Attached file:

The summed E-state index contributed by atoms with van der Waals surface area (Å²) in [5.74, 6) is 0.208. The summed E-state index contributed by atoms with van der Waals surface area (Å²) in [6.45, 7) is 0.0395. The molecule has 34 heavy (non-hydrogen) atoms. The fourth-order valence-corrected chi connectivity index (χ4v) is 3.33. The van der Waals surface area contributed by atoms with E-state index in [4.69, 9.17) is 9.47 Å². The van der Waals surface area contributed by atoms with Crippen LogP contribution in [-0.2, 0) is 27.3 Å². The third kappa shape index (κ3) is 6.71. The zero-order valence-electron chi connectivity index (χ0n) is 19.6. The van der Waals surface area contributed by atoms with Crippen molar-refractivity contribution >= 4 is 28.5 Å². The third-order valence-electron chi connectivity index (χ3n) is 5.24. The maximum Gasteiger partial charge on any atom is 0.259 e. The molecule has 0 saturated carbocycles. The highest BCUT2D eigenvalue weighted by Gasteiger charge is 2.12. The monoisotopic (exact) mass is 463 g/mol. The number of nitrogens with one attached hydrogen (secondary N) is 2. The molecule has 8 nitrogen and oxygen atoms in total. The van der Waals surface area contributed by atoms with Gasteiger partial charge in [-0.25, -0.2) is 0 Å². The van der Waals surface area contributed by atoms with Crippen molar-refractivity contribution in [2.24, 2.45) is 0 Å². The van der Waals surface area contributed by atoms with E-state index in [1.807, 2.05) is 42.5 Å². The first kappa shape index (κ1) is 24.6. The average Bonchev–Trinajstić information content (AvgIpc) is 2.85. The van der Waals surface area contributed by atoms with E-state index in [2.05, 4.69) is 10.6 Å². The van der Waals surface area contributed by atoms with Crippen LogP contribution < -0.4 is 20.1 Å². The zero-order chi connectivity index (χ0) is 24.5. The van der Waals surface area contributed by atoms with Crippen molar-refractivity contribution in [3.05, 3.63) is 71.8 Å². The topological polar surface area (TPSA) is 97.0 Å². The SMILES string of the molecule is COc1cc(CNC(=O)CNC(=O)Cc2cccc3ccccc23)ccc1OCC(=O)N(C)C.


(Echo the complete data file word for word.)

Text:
The summed E-state index contributed by atoms with van der Waals surface area (Å²) in [5.74, 6) is 0.208. The summed E-state index contributed by atoms with van der Waals surface area (Å²) in [6.45, 7) is 0.0395. The molecule has 34 heavy (non-hydrogen) atoms. The fourth-order valence-corrected chi connectivity index (χ4v) is 3.33. The van der Waals surface area contributed by atoms with E-state index in [4.69, 9.17) is 9.47 Å². The van der Waals surface area contributed by atoms with Crippen LogP contribution in [-0.2, 0) is 27.3 Å². The third kappa shape index (κ3) is 6.71. The zero-order valence-electron chi connectivity index (χ0n) is 19.6. The van der Waals surface area contributed by atoms with Crippen molar-refractivity contribution >= 4 is 28.5 Å². The third-order valence-electron chi connectivity index (χ3n) is 5.24. The maximum Gasteiger partial charge on any atom is 0.259 e. The molecule has 0 saturated carbocycles. The highest BCUT2D eigenvalue weighted by Gasteiger charge is 2.12. The monoisotopic (exact) mass is 463 g/mol. The number of nitrogens with one attached hydrogen (secondary N) is 2. The molecule has 8 nitrogen and oxygen atoms in total. The van der Waals surface area contributed by atoms with Gasteiger partial charge in [-0.25, -0.2) is 0 Å². The van der Waals surface area contributed by atoms with Crippen molar-refractivity contribution in [2.24, 2.45) is 0 Å². The van der Waals surface area contributed by atoms with E-state index in [1.807, 2.05) is 42.5 Å². The first kappa shape index (κ1) is 24.6. The average Bonchev–Trinajstić information content (AvgIpc) is 2.85. The van der Waals surface area contributed by atoms with E-state index in [2.05, 4.69) is 10.6 Å². The van der Waals surface area contributed by atoms with Crippen LogP contribution < -0.4 is 20.1 Å². The zero-order chi connectivity index (χ0) is 24.5. The van der Waals surface area contributed by atoms with Crippen molar-refractivity contribution in [3.05, 3.63) is 71.8 Å². The topological polar surface area (TPSA) is 97.0 Å². The SMILES string of the molecule is COc1cc(CNC(=O)CNC(=O)Cc2cccc3ccccc23)ccc1OCC(=O)N(C)C.